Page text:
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U.S. soldiers, militia exchange fire in south Iraq

Fighters from the Shi'ite Mehdi Army and U.S. soldiers exchanged rocket and mortar fire on Thursday, threatening a ceasefire declared by the militia's leader, the anti-U.S. cleric Moqtada al Sadr.

A demonstrator chants slogans as he holds an image of Shi'ite cleric Moqtada al-Sadr during a protest in Baghdad's Sadr City in this February 22, 2008 file photo. Fighters from the Shi'ite Mehdi Army and U.S. soldiers exchanged rocket and mortar fire on Thursday, threatening a ceasefire declared by the militia's leader, Sadr. (REUTERS/Kareem Raheem)

Sadr, whose militia fought two battles against U.S. forces in southern Iraq in 2004, extended a ceasefire last month, but at the weekend issued a statement telling followers they could defend themselves if attacked.

The ceasefire has been praised by U.S. commanders for reducing violence, with attacks across Iraq down by 60 percent since last June. But U.S. forces are stretched thin by an increase in attacks in Baghdad and northern Iraq since January.

There were no reports of clashes involving Mehdi Army fighters elsewhere in Iraq, suggesting the Kut exchanges were isolated to that city.

An Iraqi police official, who asked not to be identified, said as many as 11 Katyusha rockets landed on the U.S. base near Kut, 170 km southeast of Baghdad late on Wednesday.

Police described the attackers as gunmen but residents said they were Mehdi Army fighters.

Two Iraqi men, who police and witnesses said were brothers, were killed and four others, including a 6-year-old girl, were wounded when U.S. soldiers fired mortar rounds after the rocket attack, the police official said.

A U.S. military spokeswoman said the Americans responded after four rockets were fired at the base. She had no information about civilian casualties but said no U.S. soldiers were hurt in the exchange.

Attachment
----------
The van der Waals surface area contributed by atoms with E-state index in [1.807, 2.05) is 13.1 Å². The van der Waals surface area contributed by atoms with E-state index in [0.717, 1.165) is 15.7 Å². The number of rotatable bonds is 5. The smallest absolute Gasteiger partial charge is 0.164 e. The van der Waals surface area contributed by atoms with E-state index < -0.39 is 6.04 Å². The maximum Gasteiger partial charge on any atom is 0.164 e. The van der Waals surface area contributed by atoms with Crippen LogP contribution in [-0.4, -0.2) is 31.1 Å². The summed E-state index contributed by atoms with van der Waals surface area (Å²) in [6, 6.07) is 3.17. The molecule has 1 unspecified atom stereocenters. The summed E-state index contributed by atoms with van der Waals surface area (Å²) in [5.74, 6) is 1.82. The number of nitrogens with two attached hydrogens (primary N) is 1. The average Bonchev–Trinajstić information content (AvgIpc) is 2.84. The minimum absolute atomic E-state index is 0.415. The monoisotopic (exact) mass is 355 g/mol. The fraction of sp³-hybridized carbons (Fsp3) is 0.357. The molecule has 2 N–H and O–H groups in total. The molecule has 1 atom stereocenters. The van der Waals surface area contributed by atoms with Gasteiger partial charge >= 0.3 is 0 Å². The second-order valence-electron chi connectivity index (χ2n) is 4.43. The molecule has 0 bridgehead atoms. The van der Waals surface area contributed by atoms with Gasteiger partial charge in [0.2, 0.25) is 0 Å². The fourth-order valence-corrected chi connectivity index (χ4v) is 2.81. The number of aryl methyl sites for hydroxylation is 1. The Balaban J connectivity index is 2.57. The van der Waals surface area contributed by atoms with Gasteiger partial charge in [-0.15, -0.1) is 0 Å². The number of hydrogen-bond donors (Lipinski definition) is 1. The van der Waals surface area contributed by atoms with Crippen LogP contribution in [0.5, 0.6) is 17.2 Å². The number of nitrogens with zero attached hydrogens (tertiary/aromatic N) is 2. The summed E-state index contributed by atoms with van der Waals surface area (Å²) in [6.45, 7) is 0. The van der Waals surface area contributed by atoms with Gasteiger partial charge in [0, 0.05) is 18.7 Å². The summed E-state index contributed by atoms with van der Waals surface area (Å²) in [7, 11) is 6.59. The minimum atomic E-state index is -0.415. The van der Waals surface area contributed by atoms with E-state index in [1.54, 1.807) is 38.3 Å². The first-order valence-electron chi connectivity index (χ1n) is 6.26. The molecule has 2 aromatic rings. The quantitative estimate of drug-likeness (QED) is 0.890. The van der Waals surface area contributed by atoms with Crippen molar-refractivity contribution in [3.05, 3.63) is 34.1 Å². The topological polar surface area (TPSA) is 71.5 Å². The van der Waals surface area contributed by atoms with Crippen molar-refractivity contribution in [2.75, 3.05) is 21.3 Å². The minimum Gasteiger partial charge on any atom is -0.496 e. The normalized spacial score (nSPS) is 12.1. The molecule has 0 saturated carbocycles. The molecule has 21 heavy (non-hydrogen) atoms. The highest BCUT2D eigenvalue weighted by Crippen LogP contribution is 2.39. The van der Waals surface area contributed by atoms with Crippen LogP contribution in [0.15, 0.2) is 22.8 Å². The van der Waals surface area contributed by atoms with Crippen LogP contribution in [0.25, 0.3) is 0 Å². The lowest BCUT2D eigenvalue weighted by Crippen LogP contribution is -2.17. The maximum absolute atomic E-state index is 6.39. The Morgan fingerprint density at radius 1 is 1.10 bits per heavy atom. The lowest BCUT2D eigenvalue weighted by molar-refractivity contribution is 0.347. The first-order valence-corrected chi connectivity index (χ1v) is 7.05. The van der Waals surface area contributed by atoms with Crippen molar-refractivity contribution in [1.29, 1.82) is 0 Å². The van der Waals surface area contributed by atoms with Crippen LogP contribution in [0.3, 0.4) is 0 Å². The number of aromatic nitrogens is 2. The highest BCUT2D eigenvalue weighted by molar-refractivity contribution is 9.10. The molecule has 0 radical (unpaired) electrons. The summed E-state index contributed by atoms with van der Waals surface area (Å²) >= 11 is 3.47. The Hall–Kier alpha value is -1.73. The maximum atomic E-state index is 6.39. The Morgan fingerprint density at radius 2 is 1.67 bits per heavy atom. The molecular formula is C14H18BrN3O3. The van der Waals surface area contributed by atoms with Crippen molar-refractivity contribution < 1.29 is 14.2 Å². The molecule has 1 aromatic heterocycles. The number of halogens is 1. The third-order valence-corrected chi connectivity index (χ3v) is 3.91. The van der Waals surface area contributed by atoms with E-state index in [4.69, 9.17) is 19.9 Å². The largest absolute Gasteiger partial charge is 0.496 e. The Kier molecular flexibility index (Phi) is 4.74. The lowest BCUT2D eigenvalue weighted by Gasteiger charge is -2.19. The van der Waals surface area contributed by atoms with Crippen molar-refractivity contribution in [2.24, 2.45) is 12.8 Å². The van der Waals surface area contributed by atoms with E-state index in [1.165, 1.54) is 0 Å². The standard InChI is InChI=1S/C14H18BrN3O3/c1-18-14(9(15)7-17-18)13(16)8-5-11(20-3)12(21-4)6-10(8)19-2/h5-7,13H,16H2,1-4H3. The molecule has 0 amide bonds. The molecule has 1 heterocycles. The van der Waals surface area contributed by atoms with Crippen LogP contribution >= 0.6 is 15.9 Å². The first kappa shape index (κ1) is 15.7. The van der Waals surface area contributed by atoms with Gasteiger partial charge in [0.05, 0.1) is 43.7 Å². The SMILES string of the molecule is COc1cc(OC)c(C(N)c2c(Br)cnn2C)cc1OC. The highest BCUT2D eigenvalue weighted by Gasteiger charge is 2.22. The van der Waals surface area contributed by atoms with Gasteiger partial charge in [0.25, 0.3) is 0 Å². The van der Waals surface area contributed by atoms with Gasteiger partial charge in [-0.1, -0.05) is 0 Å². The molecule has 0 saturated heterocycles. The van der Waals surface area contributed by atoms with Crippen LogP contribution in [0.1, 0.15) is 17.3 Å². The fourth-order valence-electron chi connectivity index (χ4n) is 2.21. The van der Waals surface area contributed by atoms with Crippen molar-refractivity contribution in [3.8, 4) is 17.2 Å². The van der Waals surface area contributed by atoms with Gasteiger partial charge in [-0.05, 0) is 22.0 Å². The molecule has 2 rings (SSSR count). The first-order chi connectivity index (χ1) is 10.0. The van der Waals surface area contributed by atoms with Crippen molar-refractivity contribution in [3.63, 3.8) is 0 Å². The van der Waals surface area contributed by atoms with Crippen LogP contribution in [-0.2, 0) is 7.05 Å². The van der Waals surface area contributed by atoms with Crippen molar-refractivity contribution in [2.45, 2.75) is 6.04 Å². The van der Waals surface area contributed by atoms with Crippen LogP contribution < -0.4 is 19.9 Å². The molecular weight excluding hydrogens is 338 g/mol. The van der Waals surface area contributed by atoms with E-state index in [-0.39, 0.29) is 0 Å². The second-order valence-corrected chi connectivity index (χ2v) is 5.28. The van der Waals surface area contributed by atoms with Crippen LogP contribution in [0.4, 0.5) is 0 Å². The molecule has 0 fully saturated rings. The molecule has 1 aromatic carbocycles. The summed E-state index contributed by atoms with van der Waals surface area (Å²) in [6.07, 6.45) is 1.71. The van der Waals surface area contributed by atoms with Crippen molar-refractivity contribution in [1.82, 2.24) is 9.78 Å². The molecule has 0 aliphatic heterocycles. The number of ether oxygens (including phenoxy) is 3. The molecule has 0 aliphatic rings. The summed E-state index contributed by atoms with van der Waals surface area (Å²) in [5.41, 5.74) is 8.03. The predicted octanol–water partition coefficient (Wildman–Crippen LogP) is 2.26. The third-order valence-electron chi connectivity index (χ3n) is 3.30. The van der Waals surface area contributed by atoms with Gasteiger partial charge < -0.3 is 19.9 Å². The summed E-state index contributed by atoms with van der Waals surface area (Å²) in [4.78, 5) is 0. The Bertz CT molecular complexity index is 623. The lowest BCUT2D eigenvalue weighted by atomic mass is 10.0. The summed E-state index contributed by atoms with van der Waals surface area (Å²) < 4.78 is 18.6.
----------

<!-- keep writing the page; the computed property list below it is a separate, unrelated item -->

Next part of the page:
Iraqi police said the rockets were fired from Kut's Shuhada district, one of four Mehdi Army strongholds raided by Iraqi police on Wednesday, a day after Sadr's militia clashed with security forces.

A Reuters witness saw police checkpoints set up at intersections around Shuhada on Thursday but there was no sign of gunmen or clashes.

Luwaa Sumaisem, a senior Sadrist member in the holy Shi'ite city of Najaf, said the clashes began on Tuesday after a disagreement between Iraqi security forces and a group of mourners, some of whom were Mehdi Army members.

"This dispute developed into clashes. We call on all the parties to calm down and keep the situation in Kut stable," Sumaisem told Reuters by telephone.


There had been no major violations of the ceasefire until fighting erupted on Tuesday.

Hussein al-Quraishi, a Kut police lieutenant who identified himself as the uncle of the two brothers who were killed, said he saw two men in a pick-up truck and two on motorcycles launch six rockets from a field near his house towards the U.S. base.

He said mortar rounds landed on four houses about 30 minutes later, his brother's house collapsing.

"If the gunmen want to fight, there is the American base, let them go there and fight," Quraishi said as he wiped tears from his eyes with his shirt sleeves. "What is our fault? Our children are horrified. My brother's sons were killed."

Newly married Hussein Kareem said he, his wife and parents rushed from their house after the first explosions. He said a mortar round later crashed through his bedroom roof.

"How can I rebuild my house? Who will compensate me? The government or the gunmen?" Kareem said.

Kut's police chief said on Wednesday 11 people were killed in Tuesday's gun battles, in which U.S. special forces called in air strikes after Iraqi authorities asked for help.

In Diyala province north of Baghdad, the U.S. military said soldiers accidentally shot dead a young girl.

The killing of Iraqi civilians has long put a strain on relations between Baghdad and Washington, who this week began talks on future relations and the presence of U.S. troops after the current U.N. mandate expires at the end of this year.

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